As The Free Thought Project has reported, there are other questionable Occult rituals that go beyond Podesta’s “Spirit Cooking.” In fact, one ritual where adults ingest the blood of the young in order to “increase longevity” is now an actual business in the United States that has attracted the attention of the elite.
As failed presidential candidate Hillary Clinton began making the media rounds promoting her new book titled, “What Happened,” many Amazon users were asking the same questions after their 1-star reviews of the memoir were mysteriously deleted.
As a report from ZeroHedge noted, Amazon did not just delete a few reviews—it deleted over 1,000 reviews. As of 5:30 p.m. on Wednesday, there were 445 reviews remaining. Out of those, 97 percent were 5-star reviews, 438 contained positive comments, and only seven reviews were critical.
While the idea that Amazon would delete negative reviews of Clinton’s book might be treated as another crazy Clinton conspiracy if it were to receive any mainstream media coverage, the opposite is true in this case. Instead, the story did receive its share of media coverage—with the MSM defending the website’s actions.
An Amazon spokesperson told Fortune that the reviews were deleted because they were about Hillary Clinton the politician, not specifically about the contents of the book itself.
“In the case of a memoir, the subject of the book is the author and their views,” the spokesperson said. “It’s not our role to decide what a customer would view as helpful or unhelpful in making their decision. We do however have mechanisms in place to ensure that the voices of many do not drown out the voices of a few and we remove customer reviews that violate our community guidelines.”
In a story titled, “The Anti-Hillary Clinton Camp Has Already Hijacked Amazon Reviews of Her New Book,” Fortune put the blame on the Amazon users who dared to leave a critical review of Clinton’s latest publication.
“Given the current political climate and the venomous nature of the 2016 race, it’s probably no surprise that critics of Clinton have used one-star reviews to further communicate their dislike of the former first lady, or in some cases, peddle conspiracy theories about Clinton and husband Bill,” the story from Fortune claimed.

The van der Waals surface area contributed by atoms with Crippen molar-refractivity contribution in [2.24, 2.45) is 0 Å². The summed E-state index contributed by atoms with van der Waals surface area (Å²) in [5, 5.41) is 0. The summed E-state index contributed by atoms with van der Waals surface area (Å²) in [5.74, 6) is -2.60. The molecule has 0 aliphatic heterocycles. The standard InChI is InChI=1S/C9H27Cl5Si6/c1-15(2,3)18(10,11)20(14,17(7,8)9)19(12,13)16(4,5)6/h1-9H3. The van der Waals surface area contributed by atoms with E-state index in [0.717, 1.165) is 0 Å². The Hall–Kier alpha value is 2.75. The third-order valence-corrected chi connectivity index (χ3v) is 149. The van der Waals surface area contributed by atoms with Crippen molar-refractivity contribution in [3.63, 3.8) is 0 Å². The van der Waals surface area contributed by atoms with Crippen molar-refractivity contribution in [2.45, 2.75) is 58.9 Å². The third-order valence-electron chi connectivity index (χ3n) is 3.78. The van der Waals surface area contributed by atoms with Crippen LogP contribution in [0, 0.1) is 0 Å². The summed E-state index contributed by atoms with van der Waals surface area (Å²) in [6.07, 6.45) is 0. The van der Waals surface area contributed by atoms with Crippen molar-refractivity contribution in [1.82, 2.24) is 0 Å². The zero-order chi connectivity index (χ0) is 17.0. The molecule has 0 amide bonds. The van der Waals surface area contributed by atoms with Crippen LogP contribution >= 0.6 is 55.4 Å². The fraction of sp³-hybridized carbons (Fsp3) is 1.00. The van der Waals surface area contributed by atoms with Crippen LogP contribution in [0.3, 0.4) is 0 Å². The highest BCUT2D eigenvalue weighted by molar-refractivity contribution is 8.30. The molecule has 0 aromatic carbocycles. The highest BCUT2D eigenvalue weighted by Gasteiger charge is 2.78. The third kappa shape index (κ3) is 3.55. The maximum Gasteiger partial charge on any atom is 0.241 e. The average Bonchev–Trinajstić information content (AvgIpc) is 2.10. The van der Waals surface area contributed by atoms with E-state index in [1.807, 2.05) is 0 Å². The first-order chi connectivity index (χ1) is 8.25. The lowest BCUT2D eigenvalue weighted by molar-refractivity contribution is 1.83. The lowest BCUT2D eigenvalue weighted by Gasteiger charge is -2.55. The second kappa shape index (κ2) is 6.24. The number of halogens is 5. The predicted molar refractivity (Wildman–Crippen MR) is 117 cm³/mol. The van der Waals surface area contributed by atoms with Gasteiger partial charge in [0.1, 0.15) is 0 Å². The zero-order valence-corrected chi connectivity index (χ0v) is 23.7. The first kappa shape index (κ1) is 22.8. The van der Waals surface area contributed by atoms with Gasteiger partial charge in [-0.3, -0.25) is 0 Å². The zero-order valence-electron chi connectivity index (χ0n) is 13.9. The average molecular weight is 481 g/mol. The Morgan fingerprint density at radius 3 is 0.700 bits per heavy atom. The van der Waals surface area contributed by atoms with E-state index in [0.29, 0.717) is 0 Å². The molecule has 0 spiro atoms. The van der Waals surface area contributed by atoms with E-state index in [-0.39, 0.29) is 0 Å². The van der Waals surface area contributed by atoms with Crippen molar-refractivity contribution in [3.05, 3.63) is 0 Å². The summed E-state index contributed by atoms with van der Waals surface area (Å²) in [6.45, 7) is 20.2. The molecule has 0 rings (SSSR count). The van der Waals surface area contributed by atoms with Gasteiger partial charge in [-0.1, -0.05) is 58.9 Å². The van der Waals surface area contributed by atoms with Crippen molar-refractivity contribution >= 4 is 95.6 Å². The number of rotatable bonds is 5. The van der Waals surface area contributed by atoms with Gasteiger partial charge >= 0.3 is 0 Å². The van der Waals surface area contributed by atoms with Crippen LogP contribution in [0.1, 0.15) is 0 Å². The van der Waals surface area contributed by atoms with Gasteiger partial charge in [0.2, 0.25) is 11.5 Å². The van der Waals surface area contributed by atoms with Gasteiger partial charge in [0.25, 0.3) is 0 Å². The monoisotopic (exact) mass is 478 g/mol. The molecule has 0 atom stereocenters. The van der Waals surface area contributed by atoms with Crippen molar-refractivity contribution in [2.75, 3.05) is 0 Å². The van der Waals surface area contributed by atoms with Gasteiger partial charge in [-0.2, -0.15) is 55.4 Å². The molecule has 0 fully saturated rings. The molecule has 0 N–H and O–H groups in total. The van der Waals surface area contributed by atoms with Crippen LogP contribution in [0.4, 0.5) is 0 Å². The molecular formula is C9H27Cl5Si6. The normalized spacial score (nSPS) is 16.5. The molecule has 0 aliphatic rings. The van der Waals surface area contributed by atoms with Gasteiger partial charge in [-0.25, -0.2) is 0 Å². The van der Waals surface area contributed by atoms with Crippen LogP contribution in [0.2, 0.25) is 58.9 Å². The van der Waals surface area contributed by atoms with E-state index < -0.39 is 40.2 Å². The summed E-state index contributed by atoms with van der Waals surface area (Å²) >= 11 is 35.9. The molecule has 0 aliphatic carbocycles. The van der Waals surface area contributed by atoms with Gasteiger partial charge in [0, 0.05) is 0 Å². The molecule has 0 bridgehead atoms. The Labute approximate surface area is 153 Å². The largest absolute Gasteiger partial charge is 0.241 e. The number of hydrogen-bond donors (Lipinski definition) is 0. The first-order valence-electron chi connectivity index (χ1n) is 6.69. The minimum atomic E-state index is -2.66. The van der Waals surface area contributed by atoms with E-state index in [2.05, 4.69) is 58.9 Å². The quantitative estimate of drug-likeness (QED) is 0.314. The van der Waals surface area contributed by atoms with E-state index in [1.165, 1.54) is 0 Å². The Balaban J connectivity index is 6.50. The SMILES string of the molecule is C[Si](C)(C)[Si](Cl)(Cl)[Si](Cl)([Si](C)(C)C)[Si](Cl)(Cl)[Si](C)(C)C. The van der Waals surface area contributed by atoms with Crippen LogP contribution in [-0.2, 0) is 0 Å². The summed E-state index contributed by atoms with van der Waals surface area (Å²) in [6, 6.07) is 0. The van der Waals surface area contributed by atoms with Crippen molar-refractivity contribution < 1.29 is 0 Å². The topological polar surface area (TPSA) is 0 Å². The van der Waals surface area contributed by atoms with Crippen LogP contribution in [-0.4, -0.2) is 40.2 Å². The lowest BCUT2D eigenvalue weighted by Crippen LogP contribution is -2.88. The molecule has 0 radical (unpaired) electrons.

While the story noted that only some of the negative reviews were from users who had a “verified purchase” label—meaning that they purchased the book from Amazon—it should be noted that buying a product from Amazon is not a prerequisite for leaving a review about that product.
The Telegraph insisted that Hillary Clinton is not the only the only one who has received special treatment from Amazon—it also deleted negative reviews from Trump supporters who left 1-star reviews and negative comments on a book authored by former Fox News Anchor Megyn Kelly.
Every time Hillary Clinton has appeared in the media in recent months, she seems to have a new excuse as to why she lost the 2016 election. However, she never seems to have the time to talk about the corruption within her own party, or to honestly address the allegations that have been made by WikiLeaks.
It is important to note that even though the reviews were deleted because they may not have been verified, it is also notable that the 5-star reviews—which were also not verified, remained.
The problem with Amazon’s decision to delete negative reviews of Clinton’s book is that while Amazon is a private company with the right to control the content that appears on its site, the idea that it would delete nearly 70 percent of the reviews on a product, raises concerns for the countless Amazon customers who chose products based entirely on the reviews they find.
One theme of Hillary Clinton’s book tour is that news media bias helped tip the election in favor of Donald Trump. “I personally believe that our press, which is such an essential part of our country, our democracy, has to take some hard look at how it covered what was the first reality TV candidate,” Clinton lectured NBC’s Matt Lauer on Wednesday.
Excerpts of Clinton’s book, What Happened, published earlier this week by The Hill, flesh out her theory of how the media helped cost her the election:
“Many in the political media don’t want to hear about how these things happened and how these things tipped the election in the final days. They say their beef is that I’m not taking responsibility for my mistakes — but I have and I do again throughout this book,” she wrote.